Autophagy is a physiological intracellular mechanism contributing to protein and organelles degradation, cellular remodelling and survival. An imbalance on the fine-tuning of this process can impact basal functions leading to cellular dysfunction and this has recently been implicated in several human diseases, including neurodegeneration and cancer.Recent data from our group have shown autophagy impairment in the spinal cord following spinal nerve ligation and suggested a potential role for this degradative pathway in this experimental model of neuropathic pain (Berliocchi et al, 2012). Aim of this study was to investigate whether spinal expression of autophagic markers can be altered also in models of inflammatory pain.Inflammatory pain was induced by a single intraplantar injection of 5% buffered formalin solution (20ul) in the left hindpaw of male C57BL/6 mice (22-25g). Pain-related behaviour was assessed by scoring licking/biting of the injected paw in 5min bins, for 50 minutes. The expression of the main autophagic markers beclin-1, LC3 and p62 was investigated in spinal cord lysates by western blot analysis.Formalin injection into the hind paw induced a biphasic pain response characterised by a first phase of 10 minutes in which licking/biting of the paw was high, followed by a transient decline in these behaviours and a subsequent second phase of pain response lasting about 30 minutes.A decrease in beclin-1 and LC3 expression was observed 4 days following formalin injection in the L4-L5 portion of the spinal cord ipsilateral to the injured paw in comparison to the contralateral side. The two distinct phases of the test may be used to address different aspects of nociception since the first phase seems to be due to direct activation of primary afferent sensory neurons, whereas the second phase is dependent on peripheral inflammation and changes in central processing. The analysis of the autophagic markers beclin-1 and LC3 did not reveal major changes at early time points, but a decreased spinal expression 4 days after formalin injection. Our data indicate that autophagy is modulated in the spinal cord following intraplantar injection of formalin and prompt further studies for the characterization and the understating of these changes.

Spinal expression of autophagic markers following intraplantar formalin injection

Scuteri D;RUSSO, Rossella;BAGETTA, Giacinto;
2012

Abstract

Autophagy is a physiological intracellular mechanism contributing to protein and organelles degradation, cellular remodelling and survival. An imbalance on the fine-tuning of this process can impact basal functions leading to cellular dysfunction and this has recently been implicated in several human diseases, including neurodegeneration and cancer.Recent data from our group have shown autophagy impairment in the spinal cord following spinal nerve ligation and suggested a potential role for this degradative pathway in this experimental model of neuropathic pain (Berliocchi et al, 2012). Aim of this study was to investigate whether spinal expression of autophagic markers can be altered also in models of inflammatory pain.Inflammatory pain was induced by a single intraplantar injection of 5% buffered formalin solution (20ul) in the left hindpaw of male C57BL/6 mice (22-25g). Pain-related behaviour was assessed by scoring licking/biting of the injected paw in 5min bins, for 50 minutes. The expression of the main autophagic markers beclin-1, LC3 and p62 was investigated in spinal cord lysates by western blot analysis.Formalin injection into the hind paw induced a biphasic pain response characterised by a first phase of 10 minutes in which licking/biting of the paw was high, followed by a transient decline in these behaviours and a subsequent second phase of pain response lasting about 30 minutes.A decrease in beclin-1 and LC3 expression was observed 4 days following formalin injection in the L4-L5 portion of the spinal cord ipsilateral to the injured paw in comparison to the contralateral side. The two distinct phases of the test may be used to address different aspects of nociception since the first phase seems to be due to direct activation of primary afferent sensory neurons, whereas the second phase is dependent on peripheral inflammation and changes in central processing. The analysis of the autophagic markers beclin-1 and LC3 did not reveal major changes at early time points, but a decreased spinal expression 4 days after formalin injection. Our data indicate that autophagy is modulated in the spinal cord following intraplantar injection of formalin and prompt further studies for the characterization and the understating of these changes.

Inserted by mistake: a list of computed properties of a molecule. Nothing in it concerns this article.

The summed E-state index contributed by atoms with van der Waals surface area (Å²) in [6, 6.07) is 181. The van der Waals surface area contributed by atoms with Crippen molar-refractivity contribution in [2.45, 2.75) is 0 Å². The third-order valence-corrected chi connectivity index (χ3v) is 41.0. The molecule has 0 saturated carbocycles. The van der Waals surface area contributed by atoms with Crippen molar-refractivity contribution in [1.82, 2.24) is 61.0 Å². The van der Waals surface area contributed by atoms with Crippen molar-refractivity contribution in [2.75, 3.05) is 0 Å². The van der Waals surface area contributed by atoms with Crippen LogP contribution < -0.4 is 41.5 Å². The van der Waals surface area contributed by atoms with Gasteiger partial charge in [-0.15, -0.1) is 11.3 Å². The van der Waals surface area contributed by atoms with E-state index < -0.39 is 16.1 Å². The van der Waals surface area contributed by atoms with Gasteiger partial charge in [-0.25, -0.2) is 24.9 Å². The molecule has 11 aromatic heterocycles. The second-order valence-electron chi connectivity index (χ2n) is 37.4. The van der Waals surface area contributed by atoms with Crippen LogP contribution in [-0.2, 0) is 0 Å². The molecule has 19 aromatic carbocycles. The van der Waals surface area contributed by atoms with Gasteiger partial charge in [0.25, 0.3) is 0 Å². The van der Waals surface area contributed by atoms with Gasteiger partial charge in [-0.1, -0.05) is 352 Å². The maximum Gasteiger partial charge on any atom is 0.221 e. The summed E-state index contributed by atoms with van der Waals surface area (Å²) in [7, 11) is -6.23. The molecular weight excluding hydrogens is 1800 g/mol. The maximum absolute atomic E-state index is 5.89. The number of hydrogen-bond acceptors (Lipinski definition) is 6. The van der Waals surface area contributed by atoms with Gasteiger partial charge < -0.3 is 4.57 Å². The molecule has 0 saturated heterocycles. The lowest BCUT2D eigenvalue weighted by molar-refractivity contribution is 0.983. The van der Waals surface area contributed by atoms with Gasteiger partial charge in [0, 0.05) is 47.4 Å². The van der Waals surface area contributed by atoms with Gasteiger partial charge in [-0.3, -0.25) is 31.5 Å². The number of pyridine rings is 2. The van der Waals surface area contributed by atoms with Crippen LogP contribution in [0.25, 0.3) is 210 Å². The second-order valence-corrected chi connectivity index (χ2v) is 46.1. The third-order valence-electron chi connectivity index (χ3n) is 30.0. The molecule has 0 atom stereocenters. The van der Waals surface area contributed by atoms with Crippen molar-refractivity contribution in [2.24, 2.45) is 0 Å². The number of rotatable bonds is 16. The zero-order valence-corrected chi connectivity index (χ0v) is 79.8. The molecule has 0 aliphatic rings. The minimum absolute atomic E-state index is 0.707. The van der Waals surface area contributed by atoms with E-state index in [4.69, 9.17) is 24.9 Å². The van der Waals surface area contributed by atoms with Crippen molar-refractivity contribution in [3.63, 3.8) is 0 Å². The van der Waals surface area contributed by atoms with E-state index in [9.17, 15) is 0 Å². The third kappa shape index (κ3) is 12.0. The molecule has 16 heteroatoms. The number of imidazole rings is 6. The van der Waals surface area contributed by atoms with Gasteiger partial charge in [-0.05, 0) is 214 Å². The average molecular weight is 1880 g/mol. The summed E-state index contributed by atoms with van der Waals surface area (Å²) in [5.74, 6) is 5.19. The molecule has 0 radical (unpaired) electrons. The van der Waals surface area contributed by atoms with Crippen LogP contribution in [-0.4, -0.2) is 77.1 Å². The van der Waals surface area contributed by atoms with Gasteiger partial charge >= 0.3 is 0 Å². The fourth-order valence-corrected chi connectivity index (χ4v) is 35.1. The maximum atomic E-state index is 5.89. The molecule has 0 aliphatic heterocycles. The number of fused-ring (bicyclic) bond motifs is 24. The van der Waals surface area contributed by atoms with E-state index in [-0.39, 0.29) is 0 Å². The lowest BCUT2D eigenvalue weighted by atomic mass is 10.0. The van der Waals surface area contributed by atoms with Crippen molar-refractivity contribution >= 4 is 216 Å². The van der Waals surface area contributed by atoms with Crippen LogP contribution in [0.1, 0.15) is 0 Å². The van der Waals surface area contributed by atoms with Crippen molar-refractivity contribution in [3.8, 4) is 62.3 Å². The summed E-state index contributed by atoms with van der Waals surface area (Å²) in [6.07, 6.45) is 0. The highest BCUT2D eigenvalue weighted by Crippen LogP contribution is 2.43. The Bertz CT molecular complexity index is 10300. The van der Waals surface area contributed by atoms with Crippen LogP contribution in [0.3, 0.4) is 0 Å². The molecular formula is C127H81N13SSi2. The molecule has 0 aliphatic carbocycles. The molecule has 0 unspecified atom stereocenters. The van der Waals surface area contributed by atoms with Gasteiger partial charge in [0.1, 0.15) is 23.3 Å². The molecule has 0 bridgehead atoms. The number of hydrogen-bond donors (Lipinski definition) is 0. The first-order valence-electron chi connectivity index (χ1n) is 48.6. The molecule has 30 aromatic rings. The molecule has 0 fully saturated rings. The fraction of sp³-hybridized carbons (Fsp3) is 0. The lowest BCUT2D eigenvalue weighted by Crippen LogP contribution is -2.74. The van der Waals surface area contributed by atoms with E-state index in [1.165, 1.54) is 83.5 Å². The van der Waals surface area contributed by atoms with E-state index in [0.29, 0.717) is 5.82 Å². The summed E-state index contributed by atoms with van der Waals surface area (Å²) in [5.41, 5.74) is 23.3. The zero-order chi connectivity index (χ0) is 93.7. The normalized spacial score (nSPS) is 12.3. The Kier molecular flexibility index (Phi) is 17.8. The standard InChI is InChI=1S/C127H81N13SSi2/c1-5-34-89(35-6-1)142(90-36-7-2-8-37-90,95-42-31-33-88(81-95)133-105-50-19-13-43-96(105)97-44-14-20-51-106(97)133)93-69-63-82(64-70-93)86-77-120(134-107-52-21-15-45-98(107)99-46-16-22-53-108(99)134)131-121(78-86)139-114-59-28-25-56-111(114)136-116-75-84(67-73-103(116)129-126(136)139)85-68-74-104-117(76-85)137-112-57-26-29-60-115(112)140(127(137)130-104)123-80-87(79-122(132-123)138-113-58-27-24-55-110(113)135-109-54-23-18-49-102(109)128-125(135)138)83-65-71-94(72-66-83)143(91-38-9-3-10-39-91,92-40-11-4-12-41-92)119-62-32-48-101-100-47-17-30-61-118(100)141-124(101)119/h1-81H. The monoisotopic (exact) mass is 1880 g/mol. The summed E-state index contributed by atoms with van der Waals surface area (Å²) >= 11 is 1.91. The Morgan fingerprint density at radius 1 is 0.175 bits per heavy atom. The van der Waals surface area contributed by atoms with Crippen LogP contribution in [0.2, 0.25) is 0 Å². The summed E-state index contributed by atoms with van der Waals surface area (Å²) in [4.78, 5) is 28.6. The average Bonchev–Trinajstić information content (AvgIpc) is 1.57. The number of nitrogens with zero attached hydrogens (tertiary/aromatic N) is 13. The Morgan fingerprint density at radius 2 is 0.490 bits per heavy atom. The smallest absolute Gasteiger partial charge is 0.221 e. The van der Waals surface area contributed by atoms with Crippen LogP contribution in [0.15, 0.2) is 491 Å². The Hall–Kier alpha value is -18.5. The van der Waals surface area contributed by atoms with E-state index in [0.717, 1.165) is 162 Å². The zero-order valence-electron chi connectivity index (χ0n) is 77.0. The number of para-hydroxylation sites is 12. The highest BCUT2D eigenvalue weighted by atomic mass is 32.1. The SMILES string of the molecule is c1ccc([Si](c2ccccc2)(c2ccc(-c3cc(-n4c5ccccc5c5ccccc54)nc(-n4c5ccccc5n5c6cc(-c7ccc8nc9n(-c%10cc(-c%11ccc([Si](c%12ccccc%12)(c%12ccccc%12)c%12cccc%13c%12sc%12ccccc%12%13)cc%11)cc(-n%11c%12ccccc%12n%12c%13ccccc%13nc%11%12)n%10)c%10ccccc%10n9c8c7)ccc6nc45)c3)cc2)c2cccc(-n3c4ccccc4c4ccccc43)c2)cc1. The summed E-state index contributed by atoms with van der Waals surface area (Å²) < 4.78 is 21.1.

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Utilizza questo identificativo per citare o creare un link a questo documento: https://hdl.handle.net/20.500.11770/178375
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